cnmesr cnmesr - 2 months ago 13
C Question

Did I translate the very short C code correctly into assembler?

I'm currently learning assembly x86 and I have made a little task for myself.

The C code:

if (a == 4711) { a = a + 2 } else
{ a = a - 2 }


Assembler Code (
eax
is a register,
cmp
is compare,
jne
is jump if not equal and
jmp
is jump if equal):

mov eax, a
cmp eax, 4711
jmp equal
equal: add eax, 2
jne unequal
unequal: sub eax, 2


I think a little more efficient than that would be:

mov eax, a
cmp eax, 4711
jne unequal
add eax, 2
unequal: sub eax, 2


Edit:

mov eax, a
cmp eax, 4711
jne unequal
equal: add eax, 2
jmp continue
unequal: sub eax, 2
continue: ...


Did I translate it correctly?

Answer

Let's get back to your first code:

         mov eax, a
         cmp eax, 4711
         jmp equal
equal:   add eax, 2
         jne unequal
unequal: sub eax, 2

Let's pretend the first instruction load eax with "a" (it actually would in TASM/MASM, but rather stick to explicit and accurate [a], it's easier to read the source and works also in NASM).

Second instruction is cmp, which does subtract 4711 from eax, throws the result away (not storing it anywhere), and only flag register is affected. If "a" was 4711, then result of subtraction is zero, so ZF=1 then. Otherwise ZF=0. (for other flags affected by CMP see some documentation).

So on line 3 the eax still contains value from "a", and flag register contains result of cmp eax,4711. And you do jmp. This is unconditional jump, happening no matter what, so you directly continue to instruction at "equal" address, which is add eax,2. => You add 2 to "a" in every case.

Also the add itself affects flags, so for "a" == -2 the ZF=1, otherwise ZF=0!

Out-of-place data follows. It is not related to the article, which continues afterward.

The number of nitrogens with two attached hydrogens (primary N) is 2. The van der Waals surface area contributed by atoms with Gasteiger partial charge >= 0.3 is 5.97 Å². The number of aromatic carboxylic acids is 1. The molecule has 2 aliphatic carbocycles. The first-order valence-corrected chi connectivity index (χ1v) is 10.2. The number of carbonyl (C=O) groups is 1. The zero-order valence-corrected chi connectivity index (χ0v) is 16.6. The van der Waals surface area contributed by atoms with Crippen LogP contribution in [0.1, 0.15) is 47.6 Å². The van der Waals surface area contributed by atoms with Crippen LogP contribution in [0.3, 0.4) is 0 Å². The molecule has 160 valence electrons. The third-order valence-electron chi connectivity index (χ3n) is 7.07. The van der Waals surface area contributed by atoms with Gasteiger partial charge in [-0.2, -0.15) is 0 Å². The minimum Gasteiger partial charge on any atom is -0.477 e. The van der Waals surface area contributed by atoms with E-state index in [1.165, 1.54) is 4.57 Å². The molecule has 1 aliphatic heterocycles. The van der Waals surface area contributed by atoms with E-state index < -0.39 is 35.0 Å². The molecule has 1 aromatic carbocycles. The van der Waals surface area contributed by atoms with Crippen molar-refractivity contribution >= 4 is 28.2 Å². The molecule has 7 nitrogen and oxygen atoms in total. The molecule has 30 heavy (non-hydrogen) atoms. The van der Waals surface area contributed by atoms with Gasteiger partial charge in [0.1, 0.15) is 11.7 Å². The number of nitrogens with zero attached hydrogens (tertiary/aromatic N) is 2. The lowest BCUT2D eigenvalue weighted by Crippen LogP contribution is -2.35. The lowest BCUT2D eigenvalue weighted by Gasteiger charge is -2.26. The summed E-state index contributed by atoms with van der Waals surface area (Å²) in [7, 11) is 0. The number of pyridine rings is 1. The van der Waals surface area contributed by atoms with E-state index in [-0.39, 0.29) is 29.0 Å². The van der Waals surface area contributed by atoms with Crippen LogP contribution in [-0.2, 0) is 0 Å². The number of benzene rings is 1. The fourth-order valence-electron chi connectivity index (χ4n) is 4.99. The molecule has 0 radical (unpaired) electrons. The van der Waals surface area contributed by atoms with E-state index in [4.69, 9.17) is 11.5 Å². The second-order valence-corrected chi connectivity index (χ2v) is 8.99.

Then comes the first conditional jump, branching the code, based on current flag register content. The jne is abbreviation of "jump not equal", and "equal" in this context means set zero flag (ZF=1).

So when "a" was -2, ZF is 1 ("is equal") ahead of jne, thus jne will NOT jump to the "unequal" address, but will continue to the next instruction (which is actually at "unequal" address anyway, so the jne is meaningless).

For "a" different from -2 the ZF will be 0 ("is not equal"), so jne will execute the jump on the provided label, continuing with instruction at address "unequal".


So you have to navigate the CPU away from instructions you don't want to execute.

    xor eax,eax   ; sets eax to 0, and ZF=1
    jz  label_1   ; ZF is 1, so jump is executed, CPU goes to "label_1"
    inc eax       ; this instruction is then skipped and not executed
label_1:
    ; eax being still 0, and ZF being still set ON
    ; whatever instruction is here, CPU will execute it after the "jz"

Slightly modified example to show the case when condition is false

    xor eax,eax   ; sets eax to 0, and CF=0, ZF=1, ...
    jc  label_1   ; CF is 0, so "jump carry" is NOT executed
    inc eax       ; this instruction is executed after "jc"
label_1:
    ; here eax is 1
    ; CF is still 0 (not affected by INC)
    ; but ZF is 0 (affected by INC)

Summary: you should have pretty good idea what instructions affect what flags, and in what way. When unsure, keep CMP + Jcc pair together (to not affect flag results from cmp accidentally). Jcc stands for any "conditional jump" instruction. When the condition is met, the jump to provided label is executed. Otherwise the Jcc instruction is ignored, and execution does continue with instruction right after it.

Comments